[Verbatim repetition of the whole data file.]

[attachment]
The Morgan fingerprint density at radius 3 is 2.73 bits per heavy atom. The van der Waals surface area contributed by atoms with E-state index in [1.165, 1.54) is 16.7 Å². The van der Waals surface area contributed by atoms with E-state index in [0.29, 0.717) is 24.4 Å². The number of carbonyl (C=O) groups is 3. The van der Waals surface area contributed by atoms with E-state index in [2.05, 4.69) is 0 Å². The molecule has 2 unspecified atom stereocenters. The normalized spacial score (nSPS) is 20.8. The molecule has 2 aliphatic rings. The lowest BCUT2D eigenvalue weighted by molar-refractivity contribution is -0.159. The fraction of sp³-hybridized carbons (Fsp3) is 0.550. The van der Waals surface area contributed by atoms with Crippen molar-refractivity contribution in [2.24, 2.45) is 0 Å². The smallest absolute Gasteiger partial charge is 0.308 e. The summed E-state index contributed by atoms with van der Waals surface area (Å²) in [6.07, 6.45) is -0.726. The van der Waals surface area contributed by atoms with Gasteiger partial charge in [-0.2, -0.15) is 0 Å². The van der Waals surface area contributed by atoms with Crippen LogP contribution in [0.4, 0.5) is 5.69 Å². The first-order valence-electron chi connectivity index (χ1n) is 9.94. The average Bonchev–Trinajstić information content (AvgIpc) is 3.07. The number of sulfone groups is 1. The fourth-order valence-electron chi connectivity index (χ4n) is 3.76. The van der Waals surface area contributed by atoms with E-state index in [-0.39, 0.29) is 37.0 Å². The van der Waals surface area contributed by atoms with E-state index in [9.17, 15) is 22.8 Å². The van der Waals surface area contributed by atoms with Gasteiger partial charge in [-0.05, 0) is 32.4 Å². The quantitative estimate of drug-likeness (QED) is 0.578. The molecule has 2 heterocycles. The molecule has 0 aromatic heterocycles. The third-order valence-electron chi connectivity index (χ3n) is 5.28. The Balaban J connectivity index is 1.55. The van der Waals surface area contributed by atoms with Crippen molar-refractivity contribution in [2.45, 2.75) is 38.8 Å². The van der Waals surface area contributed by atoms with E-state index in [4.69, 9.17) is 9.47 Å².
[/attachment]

The Morgan fingerprint density at radius 3 is 2.73 bits per heavy atom. The van der Waals surface area contributed by atoms with E-state index in [1.165, 1.54) is 16.7 Å². The van der Waals surface area contributed by atoms with E-state index in [0.29, 0.717) is 24.4 Å². The number of carbonyl (C=O) groups is 3. The van der Waals surface area contributed by atoms with E-state index in [2.05, 4.69) is 0 Å². The molecule has 2 unspecified atom stereocenters. The normalized spacial score (nSPS) is 20.8. The molecule has 2 aliphatic rings. The lowest BCUT2D eigenvalue weighted by molar-refractivity contribution is -0.159. The fraction of sp³-hybridized carbons (Fsp3) is 0.550. The van der Waals surface area contributed by atoms with Crippen molar-refractivity contribution in [2.24, 2.45) is 0 Å². The smallest absolute Gasteiger partial charge is 0.308 e. The summed E-state index contributed by atoms with van der Waals surface area (Å²) in [6.07, 6.45) is -0.726. The van der Waals surface area contributed by atoms with Gasteiger partial charge in [-0.2, -0.15) is 0 Å². The van der Waals surface area contributed by atoms with Crippen LogP contribution in [0.4, 0.5) is 5.69 Å². The first-order valence-electron chi connectivity index (χ1n) is 9.94. The average Bonchev–Trinajstić information content (AvgIpc) is 3.07. The number of sulfone groups is 1. The fourth-order valence-electron chi connectivity index (χ4n) is 3.76. The van der Waals surface area contributed by atoms with E-state index in [-0.39, 0.29) is 37.0 Å². The van der Waals surface area contributed by atoms with E-state index in [9.17, 15) is 22.8 Å². The van der Waals surface area contributed by atoms with Gasteiger partial charge in [-0.05, 0) is 32.4 Å². The quantitative estimate of drug-likeness (QED) is 0.578. The molecule has 2 heterocycles. The molecule has 0 aromatic heterocycles. The third-order valence-electron chi connectivity index (χ3n) is 5.28. The Balaban J connectivity index is 1.55. The van der Waals surface area contributed by atoms with Crippen molar-refractivity contribution in [2.45, 2.75) is 38.8 Å². The van der Waals surface area contributed by atoms with E-state index in [4.69, 9.17) is 9.47 Å².